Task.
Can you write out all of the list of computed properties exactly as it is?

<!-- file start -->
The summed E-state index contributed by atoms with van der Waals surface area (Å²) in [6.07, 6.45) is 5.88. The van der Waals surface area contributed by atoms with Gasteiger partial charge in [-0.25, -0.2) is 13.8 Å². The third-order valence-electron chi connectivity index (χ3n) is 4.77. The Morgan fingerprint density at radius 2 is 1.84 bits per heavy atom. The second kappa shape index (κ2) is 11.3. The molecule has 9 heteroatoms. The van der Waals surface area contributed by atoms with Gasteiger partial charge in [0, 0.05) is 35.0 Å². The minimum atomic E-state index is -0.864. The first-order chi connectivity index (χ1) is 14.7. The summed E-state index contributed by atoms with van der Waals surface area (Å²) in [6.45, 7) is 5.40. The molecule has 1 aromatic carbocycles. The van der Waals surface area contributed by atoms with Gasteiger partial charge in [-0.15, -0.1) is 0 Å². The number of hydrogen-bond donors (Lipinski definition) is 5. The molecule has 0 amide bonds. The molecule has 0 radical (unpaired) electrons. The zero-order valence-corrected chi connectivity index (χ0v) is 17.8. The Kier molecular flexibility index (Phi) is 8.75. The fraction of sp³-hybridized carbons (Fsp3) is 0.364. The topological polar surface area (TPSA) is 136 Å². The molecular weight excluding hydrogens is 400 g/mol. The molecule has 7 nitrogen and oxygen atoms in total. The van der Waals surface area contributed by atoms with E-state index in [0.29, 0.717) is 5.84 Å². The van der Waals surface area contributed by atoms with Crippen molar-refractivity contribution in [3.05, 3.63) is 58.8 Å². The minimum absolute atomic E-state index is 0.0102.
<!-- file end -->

The summed E-state index contributed by atoms with van der Waals surface area (Å²) in [6.07, 6.45) is 5.88. The van der Waals surface area contributed by atoms with Gasteiger partial charge in [-0.25, -0.2) is 13.8 Å². The third-order valence-electron chi connectivity index (χ3n) is 4.77. The Morgan fingerprint density at radius 2 is 1.84 bits per heavy atom. The second kappa shape index (κ2) is 11.3. The molecule has 9 heteroatoms. The van der Waals surface area contributed by atoms with Gasteiger partial charge in [0, 0.05) is 35.0 Å². The minimum atomic E-state index is -0.864. The first-order chi connectivity index (χ1) is 14.7. The summed E-state index contributed by atoms with van der Waals surface area (Å²) in [6.45, 7) is 5.40. The molecule has 1 aromatic carbocycles. The van der Waals surface area contributed by atoms with Gasteiger partial charge in [-0.15, -0.1) is 0 Å². The number of hydrogen-bond donors (Lipinski definition) is 5. The molecule has 0 amide bonds. The molecule has 0 radical (unpaired) electrons. The zero-order valence-corrected chi connectivity index (χ0v) is 17.8. The Kier molecular flexibility index (Phi) is 8.75. The fraction of sp³-hybridized carbons (Fsp3) is 0.364. The topological polar surface area (TPSA) is 136 Å². The molecular weight excluding hydrogens is 400 g/mol. The molecule has 7 nitrogen and oxygen atoms in total. The van der Waals surface area contributed by atoms with E-state index in [0.29, 0.717) is 5.84 Å². The van der Waals surface area contributed by atoms with Crippen molar-refractivity contribution in [3.05, 3.63) is 58.8 Å². The minimum absolute atomic E-state index is 0.0102.